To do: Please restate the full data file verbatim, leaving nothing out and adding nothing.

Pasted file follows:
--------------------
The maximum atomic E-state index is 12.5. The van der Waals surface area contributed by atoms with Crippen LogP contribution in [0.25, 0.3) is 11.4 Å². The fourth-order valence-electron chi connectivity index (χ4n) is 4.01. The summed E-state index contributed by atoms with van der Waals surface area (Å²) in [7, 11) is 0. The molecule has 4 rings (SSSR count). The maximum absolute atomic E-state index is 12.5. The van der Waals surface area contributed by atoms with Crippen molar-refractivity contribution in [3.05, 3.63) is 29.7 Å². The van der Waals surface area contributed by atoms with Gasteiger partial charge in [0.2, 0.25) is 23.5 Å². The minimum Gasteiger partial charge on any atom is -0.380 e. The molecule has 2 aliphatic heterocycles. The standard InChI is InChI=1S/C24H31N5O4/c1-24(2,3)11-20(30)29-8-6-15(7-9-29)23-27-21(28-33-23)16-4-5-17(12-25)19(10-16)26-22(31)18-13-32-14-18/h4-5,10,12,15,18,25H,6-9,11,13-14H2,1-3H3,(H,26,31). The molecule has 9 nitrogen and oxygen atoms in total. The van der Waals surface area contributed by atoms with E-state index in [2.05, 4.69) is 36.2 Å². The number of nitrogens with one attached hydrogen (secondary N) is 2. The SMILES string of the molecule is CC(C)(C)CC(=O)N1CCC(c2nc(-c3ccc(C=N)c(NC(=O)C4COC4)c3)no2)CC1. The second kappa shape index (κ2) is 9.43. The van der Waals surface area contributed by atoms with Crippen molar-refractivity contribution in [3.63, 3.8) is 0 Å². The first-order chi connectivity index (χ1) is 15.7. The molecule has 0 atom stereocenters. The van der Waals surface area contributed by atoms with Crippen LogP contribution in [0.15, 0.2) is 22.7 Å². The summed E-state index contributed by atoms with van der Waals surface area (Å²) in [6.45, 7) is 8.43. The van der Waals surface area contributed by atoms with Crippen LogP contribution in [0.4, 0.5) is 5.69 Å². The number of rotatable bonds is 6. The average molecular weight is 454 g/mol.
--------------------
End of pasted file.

The maximum atomic E-state index is 12.5. The van der Waals surface area contributed by atoms with Crippen LogP contribution in [0.25, 0.3) is 11.4 Å². The fourth-order valence-electron chi connectivity index (χ4n) is 4.01. The summed E-state index contributed by atoms with van der Waals surface area (Å²) in [7, 11) is 0. The molecule has 4 rings (SSSR count). The maximum absolute atomic E-state index is 12.5. The van der Waals surface area contributed by atoms with Crippen molar-refractivity contribution in [3.05, 3.63) is 29.7 Å². The van der Waals surface area contributed by atoms with Gasteiger partial charge in [0.2, 0.25) is 23.5 Å². The minimum Gasteiger partial charge on any atom is -0.380 e. The molecule has 2 aliphatic heterocycles. The standard InChI is InChI=1S/C24H31N5O4/c1-24(2,3)11-20(30)29-8-6-15(7-9-29)23-27-21(28-33-23)16-4-5-17(12-25)19(10-16)26-22(31)18-13-32-14-18/h4-5,10,12,15,18,25H,6-9,11,13-14H2,1-3H3,(H,26,31). The molecule has 9 nitrogen and oxygen atoms in total. The van der Waals surface area contributed by atoms with E-state index in [2.05, 4.69) is 36.2 Å². The number of nitrogens with one attached hydrogen (secondary N) is 2. The SMILES string of the molecule is CC(C)(C)CC(=O)N1CCC(c2nc(-c3ccc(C=N)c(NC(=O)C4COC4)c3)no2)CC1. The second kappa shape index (κ2) is 9.43. The van der Waals surface area contributed by atoms with Crippen molar-refractivity contribution in [3.63, 3.8) is 0 Å². The first-order chi connectivity index (χ1) is 15.7. The molecule has 0 atom stereocenters. The van der Waals surface area contributed by atoms with Crippen LogP contribution in [0.15, 0.2) is 22.7 Å². The summed E-state index contributed by atoms with van der Waals surface area (Å²) in [6.45, 7) is 8.43. The van der Waals surface area contributed by atoms with Crippen LogP contribution in [0.4, 0.5) is 5.69 Å². The number of rotatable bonds is 6. The average molecular weight is 454 g/mol.